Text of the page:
Figure 2. Noise and resistance as a function of carrier density. (a) Normalized noise power (left axis) and resistance (right axis) as a function of carrier density for zero back gate voltage (see Supporting Information for additional data from this device and from other devices). (b) SV/V2 and (dR/dVTg)2/R2 dr/dVTg as a function of carrier density. It is evident that the two curves do not coincide. The measurements were done at 250 mK.
(Supporting Information, Figure S8),18 corresponding to an impurity concentration nimp = 1.3 × 1012/cm2.19 This value is slightly larger, but of the same order as nimp that was predicted to result in a nonmonotonic behavior.14 While such a crossover resembles our data, we cannot claim that our samples are in the correct regime: in disordered samples that also include shortrange impurities (such as ours seem to be, as we show below), one would generally not expect to ﬁnd either pseudodiﬀusive regime (expected in clean samples) or symplectic regime (expected in samples with preserved valley symmetry). Similarly M-shaped classical 1/f noise characteristics have also been reported in graphene at higher temperatures, away from the quantum transport regime.20−24 The nonmonotonic behavior as a function of gate voltage has been attributed to charge noise,20 interplay between majority and minority carriers, 21 and competition between diﬀerent types of 6622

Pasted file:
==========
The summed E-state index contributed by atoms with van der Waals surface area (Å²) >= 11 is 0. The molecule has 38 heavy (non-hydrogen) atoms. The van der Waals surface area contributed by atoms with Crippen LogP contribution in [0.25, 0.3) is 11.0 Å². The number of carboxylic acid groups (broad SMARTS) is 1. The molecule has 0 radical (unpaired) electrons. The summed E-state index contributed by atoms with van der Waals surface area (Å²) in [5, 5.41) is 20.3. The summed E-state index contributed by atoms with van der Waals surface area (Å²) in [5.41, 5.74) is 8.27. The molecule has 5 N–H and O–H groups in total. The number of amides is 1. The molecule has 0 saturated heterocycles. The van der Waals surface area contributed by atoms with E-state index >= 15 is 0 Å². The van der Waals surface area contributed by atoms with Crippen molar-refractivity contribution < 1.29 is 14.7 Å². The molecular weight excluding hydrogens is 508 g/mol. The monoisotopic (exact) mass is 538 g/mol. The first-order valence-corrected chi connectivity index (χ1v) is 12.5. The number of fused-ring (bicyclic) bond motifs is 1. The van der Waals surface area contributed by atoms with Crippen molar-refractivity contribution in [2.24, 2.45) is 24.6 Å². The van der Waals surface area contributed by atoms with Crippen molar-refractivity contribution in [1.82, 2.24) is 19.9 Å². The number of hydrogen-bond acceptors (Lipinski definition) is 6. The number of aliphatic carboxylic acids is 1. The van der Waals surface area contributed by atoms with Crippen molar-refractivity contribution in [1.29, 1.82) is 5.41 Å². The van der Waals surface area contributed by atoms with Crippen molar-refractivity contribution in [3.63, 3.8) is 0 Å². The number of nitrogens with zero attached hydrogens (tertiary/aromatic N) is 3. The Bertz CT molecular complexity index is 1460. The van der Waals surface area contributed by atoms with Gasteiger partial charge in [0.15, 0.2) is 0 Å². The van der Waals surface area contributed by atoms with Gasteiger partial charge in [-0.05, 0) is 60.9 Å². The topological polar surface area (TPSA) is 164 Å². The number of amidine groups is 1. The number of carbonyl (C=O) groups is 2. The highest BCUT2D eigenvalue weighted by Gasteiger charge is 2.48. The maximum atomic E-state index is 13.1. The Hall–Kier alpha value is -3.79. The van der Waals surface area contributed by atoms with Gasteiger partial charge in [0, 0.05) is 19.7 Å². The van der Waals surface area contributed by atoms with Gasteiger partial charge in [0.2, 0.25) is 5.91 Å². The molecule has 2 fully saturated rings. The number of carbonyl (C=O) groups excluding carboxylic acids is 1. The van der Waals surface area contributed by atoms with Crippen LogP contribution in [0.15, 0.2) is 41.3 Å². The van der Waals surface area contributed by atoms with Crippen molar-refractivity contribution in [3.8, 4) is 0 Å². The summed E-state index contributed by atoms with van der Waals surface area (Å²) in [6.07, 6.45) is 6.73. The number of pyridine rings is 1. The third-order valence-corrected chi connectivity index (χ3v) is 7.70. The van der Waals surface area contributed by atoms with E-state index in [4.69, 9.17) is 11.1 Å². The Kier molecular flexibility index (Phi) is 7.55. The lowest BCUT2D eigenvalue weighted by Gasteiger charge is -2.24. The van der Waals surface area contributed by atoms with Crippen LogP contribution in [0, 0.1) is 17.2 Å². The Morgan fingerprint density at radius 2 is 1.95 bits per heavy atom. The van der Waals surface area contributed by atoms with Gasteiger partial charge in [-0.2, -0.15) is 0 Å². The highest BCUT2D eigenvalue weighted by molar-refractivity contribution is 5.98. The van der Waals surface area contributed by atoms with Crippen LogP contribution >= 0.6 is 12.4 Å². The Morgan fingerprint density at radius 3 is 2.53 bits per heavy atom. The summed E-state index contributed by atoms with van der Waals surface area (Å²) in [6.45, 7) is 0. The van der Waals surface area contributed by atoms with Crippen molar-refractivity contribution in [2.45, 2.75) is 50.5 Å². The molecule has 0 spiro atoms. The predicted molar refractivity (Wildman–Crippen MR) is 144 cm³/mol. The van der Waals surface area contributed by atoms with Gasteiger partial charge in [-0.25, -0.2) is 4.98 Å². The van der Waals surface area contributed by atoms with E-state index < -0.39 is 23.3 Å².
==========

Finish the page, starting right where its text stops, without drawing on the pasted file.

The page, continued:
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Figure 3. Temperature and magnetic ﬁeld dependence of the resistance. (a) Resistance of a single layer graphene device at two diﬀerent temperatures as a function of top gate voltage at zero back gate voltage (corresponding carrier density shown in the top axis). (b) The noise SV/V2 (left axis) and R0.25K − R2.5K (right axis) as a function of top gate voltage at zero back gate voltage. (c) Color plot of the resistance as a function of VTg − VD and the magnetic ﬁeld at zero back gate voltage. Negative magnetoresistance is observed in the vicinity of the Dirac point, with the largest magnitude near the Dirac point (VTg − VD =0, with VD = −1.1 V), and decreasing away from it. In this sample, magnetoresistance remains negative for negative VTg − VD, but it becomes positive at relatively large magnetic ﬁelds for positive values of VTg − VD. (d) Magnetoresistance as a function of magnetic ﬁeld for three diﬀerent values of top gate voltage (−1.1, −5, and 5 V) lines (corresponding to VTg − VD = 0, −3.9, and 6.1 V) in panel c.